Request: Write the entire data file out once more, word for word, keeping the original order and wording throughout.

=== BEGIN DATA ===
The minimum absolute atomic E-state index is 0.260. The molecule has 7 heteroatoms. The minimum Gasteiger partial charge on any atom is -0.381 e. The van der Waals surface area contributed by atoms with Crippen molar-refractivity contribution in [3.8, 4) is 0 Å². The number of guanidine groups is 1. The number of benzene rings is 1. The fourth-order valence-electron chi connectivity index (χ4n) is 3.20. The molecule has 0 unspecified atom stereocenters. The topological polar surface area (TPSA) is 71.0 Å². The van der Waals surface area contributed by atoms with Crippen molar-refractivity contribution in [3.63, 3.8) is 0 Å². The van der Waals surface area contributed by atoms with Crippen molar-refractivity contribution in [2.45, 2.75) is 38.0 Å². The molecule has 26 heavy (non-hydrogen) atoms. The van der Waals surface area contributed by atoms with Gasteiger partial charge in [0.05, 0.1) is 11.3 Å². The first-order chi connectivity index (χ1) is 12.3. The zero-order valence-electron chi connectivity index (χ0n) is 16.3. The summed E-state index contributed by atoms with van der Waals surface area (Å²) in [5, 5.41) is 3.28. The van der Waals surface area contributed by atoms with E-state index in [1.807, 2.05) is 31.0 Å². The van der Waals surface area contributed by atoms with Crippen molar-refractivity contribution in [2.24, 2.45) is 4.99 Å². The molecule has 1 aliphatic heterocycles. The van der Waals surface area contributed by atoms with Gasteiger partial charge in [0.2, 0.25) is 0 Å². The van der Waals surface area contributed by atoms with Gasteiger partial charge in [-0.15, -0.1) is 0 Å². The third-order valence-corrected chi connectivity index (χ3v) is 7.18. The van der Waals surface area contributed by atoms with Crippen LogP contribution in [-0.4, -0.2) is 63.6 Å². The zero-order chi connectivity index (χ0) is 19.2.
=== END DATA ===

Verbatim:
The minimum absolute atomic E-state index is 0.260. The molecule has 7 heteroatoms. The minimum Gasteiger partial charge on any atom is -0.381 e. The van der Waals surface area contributed by atoms with Crippen molar-refractivity contribution in [3.8, 4) is 0 Å². The number of guanidine groups is 1. The number of benzene rings is 1. The fourth-order valence-electron chi connectivity index (χ4n) is 3.20. The molecule has 0 unspecified atom stereocenters. The topological polar surface area (TPSA) is 71.0 Å². The van der Waals surface area contributed by atoms with Crippen molar-refractivity contribution in [3.63, 3.8) is 0 Å². The van der Waals surface area contributed by atoms with Crippen molar-refractivity contribution in [2.45, 2.75) is 38.0 Å². The molecule has 26 heavy (non-hydrogen) atoms. The van der Waals surface area contributed by atoms with Gasteiger partial charge in [0.05, 0.1) is 11.3 Å². The first-order chi connectivity index (χ1) is 12.3. The zero-order valence-electron chi connectivity index (χ0n) is 16.3. The summed E-state index contributed by atoms with van der Waals surface area (Å²) in [5, 5.41) is 3.28. The van der Waals surface area contributed by atoms with E-state index in [1.807, 2.05) is 31.0 Å². The van der Waals surface area contributed by atoms with Crippen molar-refractivity contribution in [2.24, 2.45) is 4.99 Å². The molecule has 1 aliphatic heterocycles. The van der Waals surface area contributed by atoms with Gasteiger partial charge in [0.2, 0.25) is 0 Å². The van der Waals surface area contributed by atoms with Gasteiger partial charge in [-0.15, -0.1) is 0 Å². The third-order valence-corrected chi connectivity index (χ3v) is 7.18. The van der Waals surface area contributed by atoms with Crippen LogP contribution in [-0.4, -0.2) is 63.6 Å². The zero-order chi connectivity index (χ0) is 19.2.